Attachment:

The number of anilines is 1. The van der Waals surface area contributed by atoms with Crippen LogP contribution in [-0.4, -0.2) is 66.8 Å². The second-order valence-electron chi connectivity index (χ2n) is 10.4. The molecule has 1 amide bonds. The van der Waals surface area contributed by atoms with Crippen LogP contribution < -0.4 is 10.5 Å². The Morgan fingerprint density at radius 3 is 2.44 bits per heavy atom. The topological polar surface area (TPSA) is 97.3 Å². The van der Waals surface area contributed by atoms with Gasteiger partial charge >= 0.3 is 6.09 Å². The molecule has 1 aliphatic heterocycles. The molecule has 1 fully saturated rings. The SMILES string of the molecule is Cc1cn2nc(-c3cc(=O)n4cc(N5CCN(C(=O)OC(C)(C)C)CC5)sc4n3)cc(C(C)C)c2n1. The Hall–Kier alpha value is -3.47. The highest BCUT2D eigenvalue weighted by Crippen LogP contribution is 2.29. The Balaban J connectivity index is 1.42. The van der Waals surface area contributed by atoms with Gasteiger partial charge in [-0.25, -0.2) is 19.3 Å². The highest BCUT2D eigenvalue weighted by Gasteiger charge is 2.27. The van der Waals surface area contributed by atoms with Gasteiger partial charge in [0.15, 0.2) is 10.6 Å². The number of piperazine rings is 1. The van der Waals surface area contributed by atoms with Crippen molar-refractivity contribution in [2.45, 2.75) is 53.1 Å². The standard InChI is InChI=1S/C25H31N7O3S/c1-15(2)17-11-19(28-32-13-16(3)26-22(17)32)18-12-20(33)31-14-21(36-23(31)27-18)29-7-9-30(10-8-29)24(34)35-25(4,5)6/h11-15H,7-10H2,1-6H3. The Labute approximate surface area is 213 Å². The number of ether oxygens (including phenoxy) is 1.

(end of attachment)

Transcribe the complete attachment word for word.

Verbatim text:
The number of anilines is 1. The van der Waals surface area contributed by atoms with Crippen LogP contribution in [-0.4, -0.2) is 66.8 Å². The second-order valence-electron chi connectivity index (χ2n) is 10.4. The molecule has 1 amide bonds. The van der Waals surface area contributed by atoms with Crippen LogP contribution < -0.4 is 10.5 Å². The Morgan fingerprint density at radius 3 is 2.44 bits per heavy atom. The topological polar surface area (TPSA) is 97.3 Å². The van der Waals surface area contributed by atoms with Gasteiger partial charge >= 0.3 is 6.09 Å². The molecule has 1 aliphatic heterocycles. The molecule has 1 fully saturated rings. The SMILES string of the molecule is Cc1cn2nc(-c3cc(=O)n4cc(N5CCN(C(=O)OC(C)(C)C)CC5)sc4n3)cc(C(C)C)c2n1. The Hall–Kier alpha value is -3.47. The highest BCUT2D eigenvalue weighted by Crippen LogP contribution is 2.29. The Balaban J connectivity index is 1.42. The van der Waals surface area contributed by atoms with Gasteiger partial charge in [-0.25, -0.2) is 19.3 Å². The highest BCUT2D eigenvalue weighted by Gasteiger charge is 2.27. The van der Waals surface area contributed by atoms with Gasteiger partial charge in [0.15, 0.2) is 10.6 Å². The number of piperazine rings is 1. The van der Waals surface area contributed by atoms with Crippen molar-refractivity contribution in [2.45, 2.75) is 53.1 Å². The standard InChI is InChI=1S/C25H31N7O3S/c1-15(2)17-11-19(28-32-13-16(3)26-22(17)32)18-12-20(33)31-14-21(36-23(31)27-18)29-7-9-30(10-8-29)24(34)35-25(4,5)6/h11-15H,7-10H2,1-6H3. The Labute approximate surface area is 213 Å². The number of ether oxygens (including phenoxy) is 1.